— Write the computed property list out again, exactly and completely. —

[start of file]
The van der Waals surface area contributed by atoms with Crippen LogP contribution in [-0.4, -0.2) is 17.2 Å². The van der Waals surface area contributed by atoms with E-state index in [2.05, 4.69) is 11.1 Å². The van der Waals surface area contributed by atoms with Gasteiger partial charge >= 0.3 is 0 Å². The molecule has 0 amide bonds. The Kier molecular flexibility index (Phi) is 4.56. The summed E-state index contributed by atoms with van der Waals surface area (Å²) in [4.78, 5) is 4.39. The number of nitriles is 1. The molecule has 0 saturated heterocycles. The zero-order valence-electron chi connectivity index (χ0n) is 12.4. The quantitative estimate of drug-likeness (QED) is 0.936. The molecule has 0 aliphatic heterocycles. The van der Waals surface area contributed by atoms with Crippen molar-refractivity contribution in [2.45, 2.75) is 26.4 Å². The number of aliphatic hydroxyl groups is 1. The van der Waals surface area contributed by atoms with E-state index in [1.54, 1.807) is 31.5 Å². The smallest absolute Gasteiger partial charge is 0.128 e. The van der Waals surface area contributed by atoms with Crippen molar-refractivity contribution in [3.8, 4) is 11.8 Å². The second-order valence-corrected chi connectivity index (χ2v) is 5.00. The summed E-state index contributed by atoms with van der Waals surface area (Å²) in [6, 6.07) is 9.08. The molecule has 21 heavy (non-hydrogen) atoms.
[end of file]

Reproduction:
The van der Waals surface area contributed by atoms with Crippen LogP contribution in [-0.4, -0.2) is 17.2 Å². The van der Waals surface area contributed by atoms with E-state index in [2.05, 4.69) is 11.1 Å². The van der Waals surface area contributed by atoms with Gasteiger partial charge >= 0.3 is 0 Å². The molecule has 0 amide bonds. The Kier molecular flexibility index (Phi) is 4.56. The summed E-state index contributed by atoms with van der Waals surface area (Å²) in [4.78, 5) is 4.39. The number of nitriles is 1. The molecule has 0 saturated heterocycles. The zero-order valence-electron chi connectivity index (χ0n) is 12.4. The quantitative estimate of drug-likeness (QED) is 0.936. The molecule has 0 aliphatic heterocycles. The van der Waals surface area contributed by atoms with Crippen molar-refractivity contribution in [2.45, 2.75) is 26.4 Å². The number of aliphatic hydroxyl groups is 1. The van der Waals surface area contributed by atoms with E-state index in [1.54, 1.807) is 31.5 Å². The smallest absolute Gasteiger partial charge is 0.128 e. The van der Waals surface area contributed by atoms with Crippen molar-refractivity contribution in [3.8, 4) is 11.8 Å². The second-order valence-corrected chi connectivity index (χ2v) is 5.00. The summed E-state index contributed by atoms with van der Waals surface area (Å²) in [6, 6.07) is 9.08. The molecule has 21 heavy (non-hydrogen) atoms.